We are still in the early stages of understanding how to do transfer learning for time series modeling (or even joint training between variable length time series). Among the avenues being explored is the role of synthetic data generators. As synthetic data generation tools gain traction in computer vision, startups and researchers are optimistic that they will have an equally significant impact on problems involving structured data (including time series). The challenge with transfer learning and synthetic data in the time series domain is the lack of homogenous behavior of time series even within the same domain (see Section 3 for some examples). Non-homogeneity makes it difficult to know which models may be transferred to new time series, or what data to generate that will be relevant to the problem at hand.
Better and more efficient tools are needed for multivariate modeling of time series
While univariate models for representing time series are useful in many applications, jointly modeling multiple time series can increase accuracy of various tasks, such as forecasting, anomaly detection and pattern discovery. There are two main hindrances to applying these models more widely. The first is wide variability of behaviors of different time series, making it harder to capture their different behaviors in a single model. Solutions may be borrowed from other challenges ML researchers face in other data domains: for example, in other machine learning tasks, different scales between features is addressed using normalization techniques. A second challenge is joint modeling of time series that are measured/reported at different time intervals (e.g., reporting every second, minute or hour), and sometimes reported at irregular intervals. The variability in the time scales of time series poses a challenge to most types of time series models, whose inherent assumption is data arrives at regular and known intervals for all time series being jointly modeled. Alignment techniques, such as dynamic time warping, can help align the different time series before input to the models, but come at a computational cost and potential loss of accuracy.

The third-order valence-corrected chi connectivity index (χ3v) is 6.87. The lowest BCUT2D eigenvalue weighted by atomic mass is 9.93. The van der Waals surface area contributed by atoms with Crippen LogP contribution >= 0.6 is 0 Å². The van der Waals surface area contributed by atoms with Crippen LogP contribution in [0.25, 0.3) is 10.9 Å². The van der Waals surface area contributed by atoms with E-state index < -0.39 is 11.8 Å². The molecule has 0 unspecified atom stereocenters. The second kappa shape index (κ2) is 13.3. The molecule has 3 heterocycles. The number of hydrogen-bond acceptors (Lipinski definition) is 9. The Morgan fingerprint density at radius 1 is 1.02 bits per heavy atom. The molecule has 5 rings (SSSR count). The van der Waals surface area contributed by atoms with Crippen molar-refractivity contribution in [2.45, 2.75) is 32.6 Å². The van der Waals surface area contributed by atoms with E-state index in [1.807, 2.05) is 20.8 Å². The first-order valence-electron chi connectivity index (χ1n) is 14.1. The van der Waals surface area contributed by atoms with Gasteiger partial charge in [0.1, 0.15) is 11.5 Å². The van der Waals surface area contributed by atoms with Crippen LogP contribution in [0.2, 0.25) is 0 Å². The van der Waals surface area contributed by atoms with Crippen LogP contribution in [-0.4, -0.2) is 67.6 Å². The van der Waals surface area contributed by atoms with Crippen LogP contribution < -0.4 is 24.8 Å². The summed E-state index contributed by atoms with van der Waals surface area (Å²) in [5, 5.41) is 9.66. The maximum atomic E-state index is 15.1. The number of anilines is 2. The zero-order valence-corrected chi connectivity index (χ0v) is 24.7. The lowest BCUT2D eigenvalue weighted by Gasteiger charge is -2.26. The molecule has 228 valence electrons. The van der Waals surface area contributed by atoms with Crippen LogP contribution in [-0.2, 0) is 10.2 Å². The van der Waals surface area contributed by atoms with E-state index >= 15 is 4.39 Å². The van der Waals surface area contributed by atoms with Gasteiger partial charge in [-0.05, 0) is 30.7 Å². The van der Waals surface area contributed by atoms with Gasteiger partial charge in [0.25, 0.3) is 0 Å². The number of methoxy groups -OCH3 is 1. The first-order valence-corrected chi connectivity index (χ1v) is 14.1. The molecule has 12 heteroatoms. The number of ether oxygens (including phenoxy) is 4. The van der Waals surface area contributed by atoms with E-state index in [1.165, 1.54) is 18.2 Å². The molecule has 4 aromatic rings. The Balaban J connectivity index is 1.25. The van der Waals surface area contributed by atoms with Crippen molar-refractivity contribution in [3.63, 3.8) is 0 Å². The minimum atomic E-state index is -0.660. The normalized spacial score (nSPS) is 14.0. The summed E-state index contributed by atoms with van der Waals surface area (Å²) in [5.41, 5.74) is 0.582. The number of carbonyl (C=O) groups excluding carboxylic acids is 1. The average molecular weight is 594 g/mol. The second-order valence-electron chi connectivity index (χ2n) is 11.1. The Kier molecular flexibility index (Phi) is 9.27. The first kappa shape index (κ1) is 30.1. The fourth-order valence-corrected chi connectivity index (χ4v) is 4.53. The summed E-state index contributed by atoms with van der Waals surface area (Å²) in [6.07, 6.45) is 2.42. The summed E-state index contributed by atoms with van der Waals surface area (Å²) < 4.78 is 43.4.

Inch toward AutoML for time series
While the libraries in Figure 3 have made it easier to build anomaly detection and forecasting models, they still require experimentation and creativity. Experience with time series modeling still makes a difference. These open source packages require experimenting with different models, hyperparameter tuning, as well as the judgment of data scientists who have some familiarity with the domain and the underlying data. As we noted in a recent post on AutoML, there is an enormous pool of potential users (developers and analysts) with limited backgrounds in machine learning and statistics.
The reality is that unlike data and models used in NLP, computer vision, and speech, there are many different types and sources of time series data. As a result, it is much more difficult to develop (AutoML) tools that can handle a wide variety of behaviors and domains. Can we use techniques that have proved effective in modeling sequential data in areas like natural language processing? For example, will transformers be standard tools for time series or will simpler models continue to prevail?